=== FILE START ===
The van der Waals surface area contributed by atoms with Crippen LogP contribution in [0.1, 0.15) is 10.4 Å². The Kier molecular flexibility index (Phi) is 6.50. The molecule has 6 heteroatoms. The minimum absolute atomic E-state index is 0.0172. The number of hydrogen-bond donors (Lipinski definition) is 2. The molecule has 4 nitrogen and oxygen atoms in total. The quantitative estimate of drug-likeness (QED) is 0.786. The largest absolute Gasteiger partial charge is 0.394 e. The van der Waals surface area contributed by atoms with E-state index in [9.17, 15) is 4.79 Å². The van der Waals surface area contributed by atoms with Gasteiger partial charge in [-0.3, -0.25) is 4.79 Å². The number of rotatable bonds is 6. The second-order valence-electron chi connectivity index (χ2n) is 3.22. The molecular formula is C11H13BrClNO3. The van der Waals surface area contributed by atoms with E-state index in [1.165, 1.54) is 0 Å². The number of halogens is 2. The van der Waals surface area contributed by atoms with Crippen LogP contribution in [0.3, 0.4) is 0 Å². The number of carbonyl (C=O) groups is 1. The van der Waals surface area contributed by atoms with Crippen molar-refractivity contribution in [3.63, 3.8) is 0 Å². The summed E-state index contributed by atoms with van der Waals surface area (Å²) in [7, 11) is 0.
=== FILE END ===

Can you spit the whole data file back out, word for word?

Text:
The van der Waals surface area contributed by atoms with Crippen LogP contribution in [0.1, 0.15) is 10.4 Å². The Kier molecular flexibility index (Phi) is 6.50. The molecule has 6 heteroatoms. The minimum absolute atomic E-state index is 0.0172. The number of hydrogen-bond donors (Lipinski definition) is 2. The molecule has 4 nitrogen and oxygen atoms in total. The quantitative estimate of drug-likeness (QED) is 0.786. The largest absolute Gasteiger partial charge is 0.394 e. The van der Waals surface area contributed by atoms with E-state index in [9.17, 15) is 4.79 Å². The van der Waals surface area contributed by atoms with Gasteiger partial charge in [-0.3, -0.25) is 4.79 Å². The number of rotatable bonds is 6. The second-order valence-electron chi connectivity index (χ2n) is 3.22. The molecular formula is C11H13BrClNO3. The van der Waals surface area contributed by atoms with E-state index in [1.165, 1.54) is 0 Å². The number of halogens is 2. The van der Waals surface area contributed by atoms with Crippen LogP contribution in [0.3, 0.4) is 0 Å². The number of carbonyl (C=O) groups is 1. The van der Waals surface area contributed by atoms with Crippen molar-refractivity contribution in [3.63, 3.8) is 0 Å². The summed E-state index contributed by atoms with van der Waals surface area (Å²) in [7, 11) is 0.